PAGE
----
"Tommy Flynn played at Penn Hills, was a year ahead of me and was already at Pitt," Fralic said. "I remember one day he and Dan Marino came to the school and actually came into lunch to talk to me. I remember them just saying, 'You should stay at Pitt.' I would suspect something like that wouldn't be allowed in this day.
"I tried to avoid most of the attention and the calls from coaches at home. My parents had to deal with the brunt of that."
Majors, who also coached at Iowa State and Tennessee, remembers how much time he and his staff spent recruiting Tony Dorsett, a 1973 Hopewell graduate. Sherrill was an assistant coach under Majors.
"There were unlimited visits by a coach to a school," Majors said. "I know Jackie and I got to know the people at Hopewell so well that the principal asked us if we could address the student body because we got so close to everybody."
Majors tells stories of the days when college coaches were allowed to take high school players to dinner as often as they wanted.
"Sometimes, you took their parents, and even their grandparents," Majors said.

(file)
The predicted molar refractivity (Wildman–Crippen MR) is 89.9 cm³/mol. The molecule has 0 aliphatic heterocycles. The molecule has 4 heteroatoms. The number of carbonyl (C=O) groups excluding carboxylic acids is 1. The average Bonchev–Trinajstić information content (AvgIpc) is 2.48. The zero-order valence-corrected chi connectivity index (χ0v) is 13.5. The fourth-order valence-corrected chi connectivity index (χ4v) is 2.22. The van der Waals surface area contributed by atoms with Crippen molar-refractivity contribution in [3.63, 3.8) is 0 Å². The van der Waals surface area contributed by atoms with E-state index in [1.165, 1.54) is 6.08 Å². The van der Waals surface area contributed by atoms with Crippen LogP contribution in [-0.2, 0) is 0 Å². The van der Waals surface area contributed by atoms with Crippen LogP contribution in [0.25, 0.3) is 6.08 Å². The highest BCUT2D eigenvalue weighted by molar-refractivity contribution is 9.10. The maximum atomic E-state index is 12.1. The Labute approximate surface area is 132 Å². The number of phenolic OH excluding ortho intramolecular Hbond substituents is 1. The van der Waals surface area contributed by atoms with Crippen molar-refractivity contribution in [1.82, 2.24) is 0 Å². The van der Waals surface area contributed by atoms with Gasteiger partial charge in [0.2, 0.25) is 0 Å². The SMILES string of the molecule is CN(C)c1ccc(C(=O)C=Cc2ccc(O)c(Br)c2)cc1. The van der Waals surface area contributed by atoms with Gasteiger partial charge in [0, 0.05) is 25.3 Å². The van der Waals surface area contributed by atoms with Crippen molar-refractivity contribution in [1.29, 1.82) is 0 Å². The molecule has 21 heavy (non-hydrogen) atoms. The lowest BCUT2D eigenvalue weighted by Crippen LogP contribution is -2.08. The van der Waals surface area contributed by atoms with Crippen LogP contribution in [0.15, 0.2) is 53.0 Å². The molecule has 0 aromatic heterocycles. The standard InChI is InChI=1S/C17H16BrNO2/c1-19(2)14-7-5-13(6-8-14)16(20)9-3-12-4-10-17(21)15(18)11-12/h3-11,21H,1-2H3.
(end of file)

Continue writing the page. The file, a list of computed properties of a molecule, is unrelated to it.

When Majors first came to Pitt, there were no limitations on how many recruits a college could sign in a year. That's why Majors signed 73 in his first class at Pitt. The next year, the NCAA put a limit on scholarships. These days, a college can sign only 25 in a year.
"Things were bad at Pitt when I came. They were only giving out 25 scholarships a year," Majors said. "They agreed to give me 50 scholarships a year for four years. I remember in that first year we already had 40 recruits and I went to [athletic director] Cas Myslinski and said, 'Cas, we still have a lot of people left to sign.' We were recruiting everywhere. He took me to the chancellor [Wesley Posvar] of the school, and I asked if we could have more than 50. Dr. Posvar gave us the go ahead. So I said, 'Let's just sign everyone who can breathe or walk.' "
Dorsett was a part of the 1973 class. Pitt won a national championship in the 1976 season.
"I have no idea, but Jackie Sherrill might have been to Tony's school or house 30 times," Majors said. "Recruiting today is nothing like it was years ago."